Seven Ways to Stop Home Heat Loss
Instead of getting mad at the heating company this winter, look into ways to make your home more heat-efficient. Here are seven things you can do to stretch your heating budget.
Find the leaks. Professionals use high-tech methods like blower testing and infrared thermography to pinpoint heat leaks, but a smoldering incense stick can often find major leaks for less. The smoke follows drafts to their source – an improperly sealed window, drafty door or gaping chimney.
Weather-strip doors. You can’t stay inside all winter, but you can easily and affordably improve the door's seal with weather-stripping.
Stop fireplace heat loss. Install an inflatable draft stopper when your fireplace is not in use to stop heat loss through your chimney.
Upgrade the dryer vent. A modern plastic dryer vent seal uses a floating shuttle to stop airflow when the dryer is not in use.
Insulate the basement. First, check for cracks in brick, concrete or stone basement walls, and make repairs with premixed cement or other filler. For a real improvement, install fiberglass insulation along the exterior walls.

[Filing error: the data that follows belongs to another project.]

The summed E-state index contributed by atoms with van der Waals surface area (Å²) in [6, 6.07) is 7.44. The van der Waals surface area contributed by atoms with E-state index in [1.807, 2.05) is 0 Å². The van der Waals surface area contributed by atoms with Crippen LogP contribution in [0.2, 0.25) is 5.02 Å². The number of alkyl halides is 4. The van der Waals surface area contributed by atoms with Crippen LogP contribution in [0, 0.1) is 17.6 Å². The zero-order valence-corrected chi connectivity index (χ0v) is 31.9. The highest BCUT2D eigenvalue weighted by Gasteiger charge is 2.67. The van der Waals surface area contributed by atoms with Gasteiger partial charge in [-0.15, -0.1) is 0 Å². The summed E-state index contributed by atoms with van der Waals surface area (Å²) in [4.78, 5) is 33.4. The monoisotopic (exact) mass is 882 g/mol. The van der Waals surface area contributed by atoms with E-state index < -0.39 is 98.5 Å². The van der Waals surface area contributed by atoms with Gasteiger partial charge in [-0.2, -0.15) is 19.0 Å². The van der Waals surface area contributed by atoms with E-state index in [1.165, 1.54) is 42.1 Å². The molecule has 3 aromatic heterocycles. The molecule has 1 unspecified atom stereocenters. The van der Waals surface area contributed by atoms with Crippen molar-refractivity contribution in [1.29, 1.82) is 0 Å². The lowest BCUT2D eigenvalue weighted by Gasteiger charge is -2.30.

Seal windows. Caulk drafty windows outside and apply plastic on the inside. Replace window screens with glass, which insulates better. Add insulating blinds. If you live in an older house, consider upgrading old single-pane windows to more efficient thermal windows.
Turn the thermostat down. Set the temperature a little lower at night and when you're away. Or, better yet, install a programmable thermostat. For less than $100 and an hour or two of installation, you can save on your next heating bill.
While you make improvements to your home to improve its heat efficiency, remember to keep it protected with homeowners insurance from Nationwide.